Nullification (not secession) in Arizona
I’m a little behind on posting here, but it’s never too late to criticize.
According to the Arizona Capitol Times a group of citizens is trying to do what the Legislature has tried and failed to do not so long ago – secede from the union.
A reading of the initiative as filed reveals that Montini is sensationalizing the scope of the initiative, and/or is entirely unclear of the states rights notion of nullification, as opposed to secession.
The initiative clearly affirms the right of the State of Arizona to reject any federal law deemed unconstitutional. It is clearly not a call for the State of Arizona to secede from the Union should it deem a law unconstituional
The doctrine of nullification invoked in this initiative has a long and valid history. Our Founders and those instrumental in the authoring of the US Constitution supported the notion of states nullifying federal law as an important check on federal power. The concept was discussed and supported as a necessary factor for ratifying the US Constitution in the 1788 Virginia ratifying convention. Thomas Jefferson introduced the term “nullification” in the Kentucky Resolutions of 1798.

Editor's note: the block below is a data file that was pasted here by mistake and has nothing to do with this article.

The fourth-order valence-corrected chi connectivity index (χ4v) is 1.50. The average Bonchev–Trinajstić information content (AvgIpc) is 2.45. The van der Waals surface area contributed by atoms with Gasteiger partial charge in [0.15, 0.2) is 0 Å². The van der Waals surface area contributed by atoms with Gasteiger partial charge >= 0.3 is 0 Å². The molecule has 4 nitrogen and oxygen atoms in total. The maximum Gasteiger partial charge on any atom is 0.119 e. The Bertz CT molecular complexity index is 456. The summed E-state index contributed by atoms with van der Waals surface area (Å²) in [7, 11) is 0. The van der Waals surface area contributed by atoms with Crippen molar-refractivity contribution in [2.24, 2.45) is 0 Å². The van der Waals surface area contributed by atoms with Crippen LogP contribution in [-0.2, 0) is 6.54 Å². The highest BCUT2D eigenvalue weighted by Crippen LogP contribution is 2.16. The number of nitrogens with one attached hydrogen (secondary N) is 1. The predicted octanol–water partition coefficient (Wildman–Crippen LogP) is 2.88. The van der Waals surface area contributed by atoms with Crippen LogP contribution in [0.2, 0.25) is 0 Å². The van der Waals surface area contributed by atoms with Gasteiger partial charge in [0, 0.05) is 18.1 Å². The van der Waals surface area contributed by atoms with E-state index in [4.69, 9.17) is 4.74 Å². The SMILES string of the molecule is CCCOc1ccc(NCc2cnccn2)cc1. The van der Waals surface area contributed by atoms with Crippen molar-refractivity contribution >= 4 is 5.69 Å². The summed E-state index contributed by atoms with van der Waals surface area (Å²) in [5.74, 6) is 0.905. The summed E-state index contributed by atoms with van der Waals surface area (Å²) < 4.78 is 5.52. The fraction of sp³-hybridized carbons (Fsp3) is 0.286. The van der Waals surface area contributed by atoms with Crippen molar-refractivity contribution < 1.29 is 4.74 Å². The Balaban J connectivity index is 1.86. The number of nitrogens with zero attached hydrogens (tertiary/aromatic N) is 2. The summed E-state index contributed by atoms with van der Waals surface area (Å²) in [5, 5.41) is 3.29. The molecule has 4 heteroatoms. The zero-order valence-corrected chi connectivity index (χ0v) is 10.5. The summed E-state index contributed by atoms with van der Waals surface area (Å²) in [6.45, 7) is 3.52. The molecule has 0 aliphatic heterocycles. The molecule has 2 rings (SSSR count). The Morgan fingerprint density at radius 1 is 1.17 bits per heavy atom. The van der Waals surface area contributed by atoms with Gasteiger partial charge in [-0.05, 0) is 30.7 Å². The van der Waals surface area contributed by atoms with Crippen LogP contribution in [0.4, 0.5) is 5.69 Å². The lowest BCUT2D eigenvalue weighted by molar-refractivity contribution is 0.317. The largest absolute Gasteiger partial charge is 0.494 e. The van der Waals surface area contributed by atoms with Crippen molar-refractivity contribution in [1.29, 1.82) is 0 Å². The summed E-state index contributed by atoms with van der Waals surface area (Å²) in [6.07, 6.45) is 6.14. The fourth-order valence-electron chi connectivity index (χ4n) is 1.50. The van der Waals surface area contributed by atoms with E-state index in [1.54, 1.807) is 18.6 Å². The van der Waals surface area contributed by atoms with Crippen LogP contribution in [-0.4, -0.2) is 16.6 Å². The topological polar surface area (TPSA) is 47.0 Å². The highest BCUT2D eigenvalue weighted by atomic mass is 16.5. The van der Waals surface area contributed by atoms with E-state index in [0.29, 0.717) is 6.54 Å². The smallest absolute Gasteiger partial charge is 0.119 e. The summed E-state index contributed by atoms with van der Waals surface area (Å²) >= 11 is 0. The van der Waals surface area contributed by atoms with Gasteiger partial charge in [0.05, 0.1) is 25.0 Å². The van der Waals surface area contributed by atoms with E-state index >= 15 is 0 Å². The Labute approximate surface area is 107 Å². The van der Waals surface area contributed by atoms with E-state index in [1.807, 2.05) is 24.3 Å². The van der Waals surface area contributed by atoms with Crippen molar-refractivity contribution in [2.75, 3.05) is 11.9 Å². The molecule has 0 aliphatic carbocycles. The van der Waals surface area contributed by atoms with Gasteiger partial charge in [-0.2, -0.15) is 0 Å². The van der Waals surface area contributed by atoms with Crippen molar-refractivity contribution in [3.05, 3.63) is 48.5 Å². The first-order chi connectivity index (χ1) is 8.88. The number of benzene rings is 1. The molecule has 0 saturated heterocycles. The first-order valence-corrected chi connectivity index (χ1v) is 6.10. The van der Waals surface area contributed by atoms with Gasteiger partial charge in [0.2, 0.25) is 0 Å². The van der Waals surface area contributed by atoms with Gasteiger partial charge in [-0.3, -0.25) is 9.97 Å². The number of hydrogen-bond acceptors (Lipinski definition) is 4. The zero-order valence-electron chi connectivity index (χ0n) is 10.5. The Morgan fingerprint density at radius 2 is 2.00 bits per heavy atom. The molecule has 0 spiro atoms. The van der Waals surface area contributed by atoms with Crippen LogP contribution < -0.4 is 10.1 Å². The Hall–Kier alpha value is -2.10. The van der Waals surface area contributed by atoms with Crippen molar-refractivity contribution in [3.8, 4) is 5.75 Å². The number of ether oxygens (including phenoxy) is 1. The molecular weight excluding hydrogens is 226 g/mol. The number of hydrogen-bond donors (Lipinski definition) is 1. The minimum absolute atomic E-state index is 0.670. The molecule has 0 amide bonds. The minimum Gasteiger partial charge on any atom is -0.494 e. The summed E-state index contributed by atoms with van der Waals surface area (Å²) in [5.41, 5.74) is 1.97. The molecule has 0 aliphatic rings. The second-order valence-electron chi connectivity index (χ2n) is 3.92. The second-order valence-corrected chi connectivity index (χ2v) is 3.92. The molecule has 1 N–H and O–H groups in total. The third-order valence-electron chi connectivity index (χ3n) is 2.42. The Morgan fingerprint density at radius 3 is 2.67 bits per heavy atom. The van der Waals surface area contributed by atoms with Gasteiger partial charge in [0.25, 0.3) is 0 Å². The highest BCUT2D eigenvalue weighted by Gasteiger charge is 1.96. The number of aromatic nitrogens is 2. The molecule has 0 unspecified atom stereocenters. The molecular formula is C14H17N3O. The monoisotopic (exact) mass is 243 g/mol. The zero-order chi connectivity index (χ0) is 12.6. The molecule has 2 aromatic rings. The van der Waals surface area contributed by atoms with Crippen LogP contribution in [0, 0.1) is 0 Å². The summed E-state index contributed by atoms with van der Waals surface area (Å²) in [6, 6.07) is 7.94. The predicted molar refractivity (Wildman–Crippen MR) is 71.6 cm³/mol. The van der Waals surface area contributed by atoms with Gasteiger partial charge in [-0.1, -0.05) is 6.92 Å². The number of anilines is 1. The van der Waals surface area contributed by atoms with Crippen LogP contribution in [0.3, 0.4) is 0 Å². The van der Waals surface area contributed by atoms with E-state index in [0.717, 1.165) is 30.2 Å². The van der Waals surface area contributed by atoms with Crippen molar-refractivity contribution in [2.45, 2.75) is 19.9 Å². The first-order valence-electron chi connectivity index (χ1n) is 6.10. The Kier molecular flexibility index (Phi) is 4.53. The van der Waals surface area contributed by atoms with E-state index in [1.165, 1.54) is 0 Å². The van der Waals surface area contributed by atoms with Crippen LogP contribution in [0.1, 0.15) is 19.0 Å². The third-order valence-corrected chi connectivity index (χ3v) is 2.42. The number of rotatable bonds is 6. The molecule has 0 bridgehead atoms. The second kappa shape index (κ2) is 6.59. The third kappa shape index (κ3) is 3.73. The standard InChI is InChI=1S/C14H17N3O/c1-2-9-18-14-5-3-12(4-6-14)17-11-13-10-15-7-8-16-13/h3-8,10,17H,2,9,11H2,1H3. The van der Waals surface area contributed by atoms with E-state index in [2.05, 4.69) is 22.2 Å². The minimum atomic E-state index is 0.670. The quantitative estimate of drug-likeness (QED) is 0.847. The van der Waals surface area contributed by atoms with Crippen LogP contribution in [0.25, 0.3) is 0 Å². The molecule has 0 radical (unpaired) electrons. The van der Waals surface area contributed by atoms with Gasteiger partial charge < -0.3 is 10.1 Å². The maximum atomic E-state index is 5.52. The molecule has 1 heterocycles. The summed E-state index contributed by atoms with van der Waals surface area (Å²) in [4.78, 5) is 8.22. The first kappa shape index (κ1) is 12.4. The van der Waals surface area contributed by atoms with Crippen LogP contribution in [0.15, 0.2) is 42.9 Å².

Far from the radical notion of secession, nullification, although mostly forgotten, is a critical check on federal power, and could act as such today.
Montini’s lumping nullification into the more radical notion of secession, and his mockery of it , demonstrate his disregard for history, and his inability to accept the idea that anyone besides our wise federal overlords can possibly govern. In Montini’s mind, dissent at the state level violates the status of ordinary citizens as chattel of our federal masters, and is thus worthy of mockery.
Tom Woods, a best selling author and a far smarter and more studied historian and scholar that Montini might ever dream of becoming, has written extensively on the doctrine of nullification.